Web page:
10 Responses to “Storing Cigars: Should You Remove the Cellophanes?”

  1. Terry says:

    This is one of the best posts I’ve seen on this topic and I totally agree with it. One thing I like to do is remove the cellos on say eight to ten cigars that I’m planning on smoking soon. I leave these cigars in the top tray so they are not jostled around. I love the enhanced aroma when I open the humidor and I prefer the look of the uncelloed cigars. Everthing else stays wrapped up for protection.

  2. Matt says:

    You bring up a very good point Terry. I do the same thing. The top racks of my 2 display humidors have cigars with the cello removed and that is where I usually keep the cigars I will be smoking soon. You need to decide what works best for you, but I think this is good general advice for those that are new to the subject.

  3. Ed Pimentel says:

    Don’t forget that the cello will insulate against humidity and temperature spikes everytime you open that humidor. It also keeps the good stuff from wafting away at the same time. The only reason to take the cellophane off is if you have an ammonia bomb that you can’t let sit for 1 to 6 months. Air that baby out and have at it.

    Oh, and I have had beetles that didn’t make it past the cellophane. Won’t save them everytime, but once was enough for me as I got to enjoy all the other cigars. It was also immensely gratifying to see his little dead body trapped in the cellophane prison. MUAHAHAHAHA!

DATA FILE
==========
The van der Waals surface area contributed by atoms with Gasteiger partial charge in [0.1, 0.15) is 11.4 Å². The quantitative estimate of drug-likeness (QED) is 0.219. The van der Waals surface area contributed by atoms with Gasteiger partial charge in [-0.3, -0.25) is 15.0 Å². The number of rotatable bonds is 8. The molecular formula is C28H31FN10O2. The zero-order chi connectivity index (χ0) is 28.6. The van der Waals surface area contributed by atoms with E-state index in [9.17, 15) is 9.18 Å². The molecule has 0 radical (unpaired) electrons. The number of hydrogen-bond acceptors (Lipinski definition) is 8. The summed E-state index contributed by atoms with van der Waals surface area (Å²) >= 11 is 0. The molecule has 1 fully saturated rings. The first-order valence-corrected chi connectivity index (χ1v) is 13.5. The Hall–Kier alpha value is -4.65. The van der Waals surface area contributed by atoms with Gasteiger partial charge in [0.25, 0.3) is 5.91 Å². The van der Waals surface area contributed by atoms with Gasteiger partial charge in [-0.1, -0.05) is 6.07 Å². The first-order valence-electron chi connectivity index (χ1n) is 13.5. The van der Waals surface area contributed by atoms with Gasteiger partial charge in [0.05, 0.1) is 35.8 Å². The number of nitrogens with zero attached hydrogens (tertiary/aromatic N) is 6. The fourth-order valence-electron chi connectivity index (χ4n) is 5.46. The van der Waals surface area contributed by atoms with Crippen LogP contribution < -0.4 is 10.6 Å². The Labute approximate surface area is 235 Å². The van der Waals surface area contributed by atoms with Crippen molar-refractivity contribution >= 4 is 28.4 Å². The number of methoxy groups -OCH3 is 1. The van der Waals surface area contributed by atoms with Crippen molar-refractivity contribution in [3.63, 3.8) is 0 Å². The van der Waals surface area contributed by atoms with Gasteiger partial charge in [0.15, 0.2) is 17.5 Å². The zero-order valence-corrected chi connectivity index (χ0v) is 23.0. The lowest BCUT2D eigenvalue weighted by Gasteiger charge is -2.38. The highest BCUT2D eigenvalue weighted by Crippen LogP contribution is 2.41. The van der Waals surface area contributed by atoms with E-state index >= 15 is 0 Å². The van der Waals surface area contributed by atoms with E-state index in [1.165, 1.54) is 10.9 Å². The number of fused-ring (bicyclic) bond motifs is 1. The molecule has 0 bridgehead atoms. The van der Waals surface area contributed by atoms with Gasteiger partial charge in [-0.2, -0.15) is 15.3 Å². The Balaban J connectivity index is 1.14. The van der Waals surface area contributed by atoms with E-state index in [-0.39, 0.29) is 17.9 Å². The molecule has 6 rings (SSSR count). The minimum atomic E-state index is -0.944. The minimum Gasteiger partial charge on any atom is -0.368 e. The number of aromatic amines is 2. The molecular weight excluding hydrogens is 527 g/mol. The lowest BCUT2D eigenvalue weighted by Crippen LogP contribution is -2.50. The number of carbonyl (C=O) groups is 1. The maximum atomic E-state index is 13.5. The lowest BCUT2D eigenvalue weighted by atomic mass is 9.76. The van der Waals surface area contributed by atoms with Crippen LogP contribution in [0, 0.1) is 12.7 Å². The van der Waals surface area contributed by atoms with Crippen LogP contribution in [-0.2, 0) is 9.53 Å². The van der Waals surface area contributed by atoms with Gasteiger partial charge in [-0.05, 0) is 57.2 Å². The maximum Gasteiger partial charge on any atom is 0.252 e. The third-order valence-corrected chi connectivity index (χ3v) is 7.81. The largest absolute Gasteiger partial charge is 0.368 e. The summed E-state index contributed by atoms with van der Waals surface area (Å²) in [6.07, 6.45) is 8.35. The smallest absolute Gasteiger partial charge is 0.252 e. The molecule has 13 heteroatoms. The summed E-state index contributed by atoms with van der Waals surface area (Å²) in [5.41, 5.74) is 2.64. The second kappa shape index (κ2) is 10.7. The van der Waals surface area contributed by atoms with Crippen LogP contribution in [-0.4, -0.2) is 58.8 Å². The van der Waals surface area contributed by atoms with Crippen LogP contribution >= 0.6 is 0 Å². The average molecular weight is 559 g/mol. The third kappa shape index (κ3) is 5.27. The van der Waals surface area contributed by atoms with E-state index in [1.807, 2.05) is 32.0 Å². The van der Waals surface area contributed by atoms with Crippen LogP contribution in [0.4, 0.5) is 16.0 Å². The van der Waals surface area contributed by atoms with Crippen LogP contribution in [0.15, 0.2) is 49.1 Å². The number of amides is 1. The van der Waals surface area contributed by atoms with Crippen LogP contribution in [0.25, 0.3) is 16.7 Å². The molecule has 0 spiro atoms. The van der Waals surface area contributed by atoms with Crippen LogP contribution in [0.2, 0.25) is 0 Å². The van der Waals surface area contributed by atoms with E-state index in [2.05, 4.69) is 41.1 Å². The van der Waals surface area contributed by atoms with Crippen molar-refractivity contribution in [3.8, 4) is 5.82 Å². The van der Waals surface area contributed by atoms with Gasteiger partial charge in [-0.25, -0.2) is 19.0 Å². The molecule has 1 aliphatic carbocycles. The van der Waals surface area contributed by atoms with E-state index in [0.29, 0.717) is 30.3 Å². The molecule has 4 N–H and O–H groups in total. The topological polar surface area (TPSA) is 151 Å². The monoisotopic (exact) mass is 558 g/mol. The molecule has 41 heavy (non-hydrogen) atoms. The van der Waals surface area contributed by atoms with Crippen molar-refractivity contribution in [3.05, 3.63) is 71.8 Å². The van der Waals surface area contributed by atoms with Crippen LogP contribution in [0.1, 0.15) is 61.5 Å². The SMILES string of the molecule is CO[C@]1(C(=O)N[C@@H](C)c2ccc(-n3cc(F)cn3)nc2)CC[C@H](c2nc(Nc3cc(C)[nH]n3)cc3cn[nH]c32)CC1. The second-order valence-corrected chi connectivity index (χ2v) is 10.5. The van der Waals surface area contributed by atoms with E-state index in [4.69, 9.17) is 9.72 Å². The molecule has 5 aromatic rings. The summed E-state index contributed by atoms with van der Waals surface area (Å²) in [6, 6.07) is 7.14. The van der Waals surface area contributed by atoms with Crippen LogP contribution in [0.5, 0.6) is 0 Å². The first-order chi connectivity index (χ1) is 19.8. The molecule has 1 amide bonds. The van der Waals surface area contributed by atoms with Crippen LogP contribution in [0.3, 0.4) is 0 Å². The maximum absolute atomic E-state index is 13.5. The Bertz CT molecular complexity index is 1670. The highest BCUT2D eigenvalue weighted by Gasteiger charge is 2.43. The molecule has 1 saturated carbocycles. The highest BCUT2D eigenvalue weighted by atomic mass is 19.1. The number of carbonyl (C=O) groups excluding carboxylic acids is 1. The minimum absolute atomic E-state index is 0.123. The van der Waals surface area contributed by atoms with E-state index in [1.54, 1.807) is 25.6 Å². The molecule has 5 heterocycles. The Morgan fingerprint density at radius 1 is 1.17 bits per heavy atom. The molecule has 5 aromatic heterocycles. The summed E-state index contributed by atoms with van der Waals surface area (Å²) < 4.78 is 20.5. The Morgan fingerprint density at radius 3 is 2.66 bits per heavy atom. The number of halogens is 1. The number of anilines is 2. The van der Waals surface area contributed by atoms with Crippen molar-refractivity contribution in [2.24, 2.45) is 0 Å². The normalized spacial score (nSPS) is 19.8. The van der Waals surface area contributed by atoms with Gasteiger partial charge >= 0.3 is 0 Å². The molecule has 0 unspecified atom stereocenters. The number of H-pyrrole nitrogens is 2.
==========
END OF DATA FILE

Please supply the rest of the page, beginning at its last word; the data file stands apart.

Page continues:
4. Sam De La Torre says:

    I like Terry’s idea. Unfortunately all of my cigars (well over 150) have no cello because I didn’t know or care enough about this before. I’ve heard a lot about it recently and thought I’d so some research. Your post here was the most insightful and helpful I’ve read.

    From now on I will leave the cello on and keep my top rack with the ones I plan to smoke and un-cello’ed?

  5. Thanks Sam! I think that is a good plan. I keep the top rack of my humi with ones that have no cello that I plan to smoke soon.

  6. Jamie says:

    I have heard a good compromise is clipping the end of the celo off, but not removing it. It gives more air flow, yet the length of the cigar remains protected.

  7. Dallas Cole says:

    I’m a bit confused. The first paragraph says take them off, the last paragraph days leave them on.

  8. This has been a nice article to go through. I have really enjoyed it. Great tips by the way. Keep on sharing more like this.

  9. Caleb says:

    This is a topic that needs to be discussed. I have unfortunately stored several good cigars incorrectly in my efforts of trying to find the best way. Thanks for sharing your findings, I will have to try this method to see if it helps.

  10. Andy says:

    It seems to me that the oils of the cigars seem to be better, and come out quicker if you leave the Cello on. Some of these can actually be found in store walk in Humidors that have proper humidity, or are just in there for some time. I like to leave the cigars in their box with the box slightly open. I also drill large holes in the bottom of the boxes to allow the humidity to flow through or enter each box. The shelves of my end table style humidor have slots in them too. And I do rotate them every so often. However on a box of Oliva series V Double Robusto, they did just fine without Cellos. But, it seems to me that if the Cigars come with Cello I will leave them on, if they come without Cello I will leave them like that. So, I am letting the Manufacturer decide.

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